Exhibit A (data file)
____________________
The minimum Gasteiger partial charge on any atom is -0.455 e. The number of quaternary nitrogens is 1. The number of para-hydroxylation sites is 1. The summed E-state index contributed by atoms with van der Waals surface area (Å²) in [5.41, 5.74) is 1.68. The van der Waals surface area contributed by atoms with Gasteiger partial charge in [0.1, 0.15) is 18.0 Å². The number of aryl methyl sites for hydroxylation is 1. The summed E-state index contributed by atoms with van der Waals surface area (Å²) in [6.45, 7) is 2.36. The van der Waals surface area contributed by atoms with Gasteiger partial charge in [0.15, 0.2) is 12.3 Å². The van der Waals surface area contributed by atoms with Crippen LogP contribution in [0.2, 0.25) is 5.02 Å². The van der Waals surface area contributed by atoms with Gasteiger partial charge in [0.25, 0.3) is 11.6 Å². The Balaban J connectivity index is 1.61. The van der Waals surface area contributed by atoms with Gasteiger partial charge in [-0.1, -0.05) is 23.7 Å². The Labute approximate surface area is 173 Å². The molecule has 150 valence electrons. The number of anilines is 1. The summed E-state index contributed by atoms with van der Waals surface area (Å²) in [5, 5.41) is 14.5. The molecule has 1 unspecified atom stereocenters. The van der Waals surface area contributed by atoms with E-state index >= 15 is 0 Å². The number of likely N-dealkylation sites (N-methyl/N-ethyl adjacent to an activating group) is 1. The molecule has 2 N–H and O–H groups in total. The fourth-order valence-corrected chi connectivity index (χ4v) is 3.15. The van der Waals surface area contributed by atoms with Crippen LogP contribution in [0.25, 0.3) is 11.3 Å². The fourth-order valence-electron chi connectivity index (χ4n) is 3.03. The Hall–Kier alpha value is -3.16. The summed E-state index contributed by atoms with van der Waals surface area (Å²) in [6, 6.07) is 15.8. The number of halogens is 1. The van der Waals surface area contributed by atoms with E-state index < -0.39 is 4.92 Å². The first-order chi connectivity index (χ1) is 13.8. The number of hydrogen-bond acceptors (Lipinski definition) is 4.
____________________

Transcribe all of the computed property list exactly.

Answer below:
The minimum Gasteiger partial charge on any atom is -0.455 e. The number of quaternary nitrogens is 1. The number of para-hydroxylation sites is 1. The summed E-state index contributed by atoms with van der Waals surface area (Å²) in [5.41, 5.74) is 1.68. The van der Waals surface area contributed by atoms with Gasteiger partial charge in [0.1, 0.15) is 18.0 Å². The number of aryl methyl sites for hydroxylation is 1. The summed E-state index contributed by atoms with van der Waals surface area (Å²) in [6.45, 7) is 2.36. The van der Waals surface area contributed by atoms with Gasteiger partial charge in [0.15, 0.2) is 12.3 Å². The van der Waals surface area contributed by atoms with Crippen LogP contribution in [0.2, 0.25) is 5.02 Å². The van der Waals surface area contributed by atoms with Gasteiger partial charge in [0.25, 0.3) is 11.6 Å². The Balaban J connectivity index is 1.61. The van der Waals surface area contributed by atoms with Gasteiger partial charge in [-0.1, -0.05) is 23.7 Å². The Labute approximate surface area is 173 Å². The molecule has 150 valence electrons. The number of anilines is 1. The summed E-state index contributed by atoms with van der Waals surface area (Å²) in [5, 5.41) is 14.5. The molecule has 1 unspecified atom stereocenters. The van der Waals surface area contributed by atoms with E-state index >= 15 is 0 Å². The number of likely N-dealkylation sites (N-methyl/N-ethyl adjacent to an activating group) is 1. The molecule has 2 N–H and O–H groups in total. The fourth-order valence-corrected chi connectivity index (χ4v) is 3.15. The van der Waals surface area contributed by atoms with Crippen LogP contribution in [0.25, 0.3) is 11.3 Å². The fourth-order valence-electron chi connectivity index (χ4n) is 3.03. The Hall–Kier alpha value is -3.16. The summed E-state index contributed by atoms with van der Waals surface area (Å²) in [6, 6.07) is 15.8. The number of halogens is 1. The van der Waals surface area contributed by atoms with E-state index < -0.39 is 4.92 Å². The first-order chi connectivity index (χ1) is 13.8. The number of hydrogen-bond acceptors (Lipinski definition) is 4.